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The 'Monowheel' - An Invention That Didn't Catch On

Davide Chislagi, the Italian inventor of the Monowheel, testing his single-wheel engine. 1933.

Between the 1860s and 1930s, the monowheel (also referred to as a monocycle) was frequently suggested as a serious new form of transportation.

Numerous inventors came up with their own versions of the monowheel, some human-powered, some electric, some with gas motors, all working the same basic principle: the driver sits within a smaller inner ring, which presses against the main outer wheel, allowing the vehicle to roll forward while the driver remains level.

In 1869, a French inventor created the first known monowheel, but it actually had two wheels. It was a giant wheel with a seat inside. Under the seat was a second, smaller wheel. The rider pedalled to move the small wheel, which in turn moved the larger wheel.

Even at that time, the monowheel was recognized as a difficult means of transportation and it was described as “impracticable for ordinary mortals”.

By the early 20th century, inventors were experimenting with monowheels powered by actual engines. Some designers also built monowheels with aeroplane propellers up front to aid in steering. None of these designs ever became mass-produced.

In the 1930s, science magazines began featuring designs for car-like monowheels that were enclosed by metal and glass and could seat several people.

One wheel motorcycle (invented by Italian M. Goventosa de Udine). Maximum speed: 150 kilometers per hour ( 93 Mph).

Arguably the most well-known iteration of the strange type of vehicle is the one created in 1932 by Dr. J.H. Purves. The motorized monster was called the Dynasphere, and it is believed to have reached speeds of up to 25 or 30 MPH.

Dr. Purves believed that the monowheel was the most simplified form of motorized transport possible. Unfortunately for him, his creation was never as successful as he hoped. It was not the most stable vehicle, could not carry more than one passenger in addition to the driver, and suffered from a number of other insurmountable design problems.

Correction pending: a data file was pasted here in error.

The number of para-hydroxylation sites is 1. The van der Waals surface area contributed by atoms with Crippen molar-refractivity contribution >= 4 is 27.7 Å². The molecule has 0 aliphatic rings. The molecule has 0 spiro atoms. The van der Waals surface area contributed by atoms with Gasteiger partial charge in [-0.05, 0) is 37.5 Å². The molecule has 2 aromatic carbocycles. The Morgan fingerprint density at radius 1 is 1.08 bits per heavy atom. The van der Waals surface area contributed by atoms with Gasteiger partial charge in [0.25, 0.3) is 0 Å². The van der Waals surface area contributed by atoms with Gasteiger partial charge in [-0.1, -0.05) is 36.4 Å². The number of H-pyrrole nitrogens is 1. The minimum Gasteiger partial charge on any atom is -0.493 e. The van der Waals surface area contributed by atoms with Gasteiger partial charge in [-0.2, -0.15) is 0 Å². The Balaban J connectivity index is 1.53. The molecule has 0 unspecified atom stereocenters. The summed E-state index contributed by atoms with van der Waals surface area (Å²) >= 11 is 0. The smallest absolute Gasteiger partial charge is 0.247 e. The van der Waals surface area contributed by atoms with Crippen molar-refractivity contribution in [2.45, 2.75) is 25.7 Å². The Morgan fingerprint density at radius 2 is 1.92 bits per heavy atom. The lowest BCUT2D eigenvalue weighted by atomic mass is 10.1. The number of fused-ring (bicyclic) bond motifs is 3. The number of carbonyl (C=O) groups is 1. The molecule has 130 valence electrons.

A monowheel is different from a unicycle because the rider sits inside the wheel’s circumference, rather than on top of it or outside it and it works like a giant ball bearing. The driver and the engine anchor the inner wheel, while the engine propels the outer loop.

It stays upright through the same principles as a gyroscope. As long as an external force generates motion, in this case, an engine (although some monowheels are pedal-powered), the vehicle will stay in motion.

J. A. Purves drives a Dynasphere spherical car, an automobile shaped like a giant radial tire. Mr. Purves was the vehicle’s inventor. 1932.

Obviously, turning one of these is tricky, too. A monowheel’s lack of other wheels and somewhat awkward stance makes handling difficult. A rider will typically want to keep his or her feet close to the ground so the monowheel doesn’t tip over completely.

In addition, if it has a powerful engine, it’s unlikely that all of the power can be used in this kind of setup. Its lack of stability when forward motion is taken away makes braking especially difficult, too.

Overall there were a few problems inherent in the design that inventors sought to overcome – impeded view, lack of stability, the difficulty of steering, and the phenomenon of “gerbiling.” Because a monowheel rider relies on gravity to remain upright if the machine accelerates or brakes too quickly, the rider spins inside the machine like a pet gerbil in its wheel.

Unfortunately (or fortunately?), the monowheel never caught on. However, to this day, people still build and attempt to ride these machines, though usually just for entertainment. These rare photographs document the amazing monowheels of the past that look like they zoomed straight out of a sci-fi movie.

Electronically driven wheels which revolve while the drivers remain stationary are tested at Bream Sands, Weston-super-Mare, Somerset, England. 1932.

Dynasphere wheels being driven on Beans Sands near Weston-super-Mare, Somerset, England.The petrol driven model is on the right and the smaller, electric model is on the left. The inventor Dr J. A. Purves of Taunton hoped to revolutionize modern transport with them. 1932.

The Dynasphere was capable of speeds of 30mph. 1932.

Weybridge, Surrey, England, UK -The Dynasphere is demonstrated. 1932.

A man on a penny-farthing bicycle alongside Walter Nilsson aboard the Nilsson monowheel. 1935.


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